Meanwhile, Dowling could now retrieve her entrepreneurial hat. She reopened her café and opened two more branches in Quezon City, which mostly catered to take-outs and pastry delivery. “We had a market, people were constantly buying,” she recalled. They were not eating in restaurants [because of the pandemic]. It allowed us to have a share in a market we would not traditionally have,” Dowling explained.

A New Business Plan

While business was thriving, Dowling observed that the homeless in their feeding program included many unsupervised children. Some had been totally abandoned and were living on their own, while others still had a parent or relative but were mostly neglected. None of the children were going to school. She had a persistent, nagging urge to do more.

Dowling began to dream of a permanent shelter for the street children and began scouting for properties, until she found a six-hectare property near the beach, all the way in a remote area in Camarines Sur.

By late 2021, Dowling had closed all three of her cafes, and with 19 children in tow, relocated to the province to set up Redeemer Homeless Mission.

“I had all these children that had nobody batting for them, who should have been in school but were not, who were illiterate and with no parents,” she explained. “So I think anyone in the same position would have also been like, oh screw the business.”

homeless shelter

When Profit Becomes Irrelevant

Today, all of the 19 children in Redeemer Homeless Mission, mostly young girls, are able to go to the nearest public school, a 30-minute walk away. Dowling, who studied Business Economics from the University of the Philippines, and Microbiology from George Washington University, personally supervises their shelter’s supplementary reading and math classes. These, and other skills classes, are also extended to the other children in the community.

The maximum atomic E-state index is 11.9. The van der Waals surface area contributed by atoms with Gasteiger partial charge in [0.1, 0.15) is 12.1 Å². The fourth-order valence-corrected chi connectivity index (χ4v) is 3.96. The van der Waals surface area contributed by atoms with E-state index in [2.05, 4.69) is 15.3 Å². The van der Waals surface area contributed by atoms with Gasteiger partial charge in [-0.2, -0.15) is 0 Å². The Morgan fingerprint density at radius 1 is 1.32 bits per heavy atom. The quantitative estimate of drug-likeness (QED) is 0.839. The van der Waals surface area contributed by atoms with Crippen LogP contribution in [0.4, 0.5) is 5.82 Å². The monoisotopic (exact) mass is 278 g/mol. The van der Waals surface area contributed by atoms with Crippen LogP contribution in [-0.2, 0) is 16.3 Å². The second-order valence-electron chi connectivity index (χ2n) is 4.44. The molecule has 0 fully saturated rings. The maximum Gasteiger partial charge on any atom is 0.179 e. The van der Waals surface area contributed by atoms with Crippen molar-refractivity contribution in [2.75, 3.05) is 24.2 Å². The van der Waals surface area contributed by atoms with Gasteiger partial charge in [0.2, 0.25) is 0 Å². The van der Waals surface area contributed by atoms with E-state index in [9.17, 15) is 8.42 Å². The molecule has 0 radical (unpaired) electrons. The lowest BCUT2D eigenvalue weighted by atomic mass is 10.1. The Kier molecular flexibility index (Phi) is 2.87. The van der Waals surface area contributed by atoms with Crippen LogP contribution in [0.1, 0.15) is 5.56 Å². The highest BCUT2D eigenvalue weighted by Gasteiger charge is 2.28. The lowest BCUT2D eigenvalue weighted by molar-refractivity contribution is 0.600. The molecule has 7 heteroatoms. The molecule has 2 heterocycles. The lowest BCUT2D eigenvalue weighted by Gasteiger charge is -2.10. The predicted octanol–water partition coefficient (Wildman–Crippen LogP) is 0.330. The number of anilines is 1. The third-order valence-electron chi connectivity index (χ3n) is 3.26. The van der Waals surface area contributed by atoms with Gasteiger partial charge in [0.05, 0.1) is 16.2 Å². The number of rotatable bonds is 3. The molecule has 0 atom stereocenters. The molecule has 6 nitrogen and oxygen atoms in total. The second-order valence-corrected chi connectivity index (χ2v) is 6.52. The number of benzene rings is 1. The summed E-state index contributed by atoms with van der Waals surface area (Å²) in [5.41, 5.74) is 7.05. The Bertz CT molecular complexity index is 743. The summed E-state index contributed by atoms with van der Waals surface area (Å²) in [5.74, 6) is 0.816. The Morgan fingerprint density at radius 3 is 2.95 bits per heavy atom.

“There’s not a single kid who is not in school. Last year three graduated with honors,” Dowling shared proudly. It is certainly no easy feat for children who previously could not even read and write. “They’re a testament that it’s not that hard for children to do well, if you give them attention,” she added. 

The shelter is currently planning to construct more spaces to fulfill their goal of housing a total of 40 children. It is also committed to support the children through high school and assist them in securing scholarships for college.

Though the mission is her priority, she has not forgotten her business either. Once technical concerns (such as erratic electricity) are ironed out, she plans to reopen Popburri. But this time, Dowling plans to focus on mass-producing her naturally-flavored fruit popsicles, and distribute them commercially. This way, she will have a steady source of financing for their mission and provide jobs and opportunities for the entire community as well.

I’ve never loved my life as much as I do now.”

homeless shelter

Dowling admits that her life choices may seem odd to some. But it was something she felt called to do, and she is now happier for it.

“I wish I could give people a snippet. I wish you could see how much they’ve grown.” She goes on to share how much the children have changed in a safe and caring environment, how one child who used to cuss every third word is now serving in church and getting honors in school, or how a previously abused child who had nightmares at night is now slowly healing. These are the stories that get her out of bed every morning. “I’ve never loved my life as much as I do now,” she said. To Dowling, this is the greatest wealth.